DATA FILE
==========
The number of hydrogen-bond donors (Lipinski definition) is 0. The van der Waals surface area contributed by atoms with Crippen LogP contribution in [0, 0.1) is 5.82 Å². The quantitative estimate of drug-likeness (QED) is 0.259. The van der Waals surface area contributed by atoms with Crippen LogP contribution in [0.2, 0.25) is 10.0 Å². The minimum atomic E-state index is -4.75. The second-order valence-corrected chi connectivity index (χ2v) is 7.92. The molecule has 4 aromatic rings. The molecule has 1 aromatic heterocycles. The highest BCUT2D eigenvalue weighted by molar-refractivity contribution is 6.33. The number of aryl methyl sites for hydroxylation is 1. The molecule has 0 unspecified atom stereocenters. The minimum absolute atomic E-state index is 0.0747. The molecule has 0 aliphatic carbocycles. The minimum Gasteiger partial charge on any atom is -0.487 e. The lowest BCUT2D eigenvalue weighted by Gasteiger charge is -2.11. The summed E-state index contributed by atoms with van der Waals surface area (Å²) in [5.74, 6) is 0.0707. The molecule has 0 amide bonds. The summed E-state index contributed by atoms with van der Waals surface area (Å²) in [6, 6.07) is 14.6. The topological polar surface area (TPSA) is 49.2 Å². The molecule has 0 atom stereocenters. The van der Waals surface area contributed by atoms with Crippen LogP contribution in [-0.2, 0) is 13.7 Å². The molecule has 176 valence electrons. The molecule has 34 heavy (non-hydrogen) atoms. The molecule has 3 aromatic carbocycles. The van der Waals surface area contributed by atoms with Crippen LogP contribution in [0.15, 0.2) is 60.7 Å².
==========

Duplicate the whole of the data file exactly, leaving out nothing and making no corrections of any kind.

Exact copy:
The number of hydrogen-bond donors (Lipinski definition) is 0. The van der Waals surface area contributed by atoms with Crippen LogP contribution in [0, 0.1) is 5.82 Å². The quantitative estimate of drug-likeness (QED) is 0.259. The van der Waals surface area contributed by atoms with Crippen LogP contribution in [0.2, 0.25) is 10.0 Å². The minimum atomic E-state index is -4.75. The second-order valence-corrected chi connectivity index (χ2v) is 7.92. The molecule has 4 aromatic rings. The molecule has 1 aromatic heterocycles. The highest BCUT2D eigenvalue weighted by molar-refractivity contribution is 6.33. The number of aryl methyl sites for hydroxylation is 1. The molecule has 0 unspecified atom stereocenters. The minimum absolute atomic E-state index is 0.0747. The molecule has 0 aliphatic carbocycles. The minimum Gasteiger partial charge on any atom is -0.487 e. The lowest BCUT2D eigenvalue weighted by Gasteiger charge is -2.11. The summed E-state index contributed by atoms with van der Waals surface area (Å²) in [5.74, 6) is 0.0707. The molecule has 0 amide bonds. The summed E-state index contributed by atoms with van der Waals surface area (Å²) in [6, 6.07) is 14.6. The topological polar surface area (TPSA) is 49.2 Å². The molecule has 0 atom stereocenters. The van der Waals surface area contributed by atoms with Crippen LogP contribution in [-0.2, 0) is 13.7 Å². The molecule has 176 valence electrons. The molecule has 34 heavy (non-hydrogen) atoms. The molecule has 3 aromatic carbocycles. The van der Waals surface area contributed by atoms with Crippen LogP contribution in [0.15, 0.2) is 60.7 Å².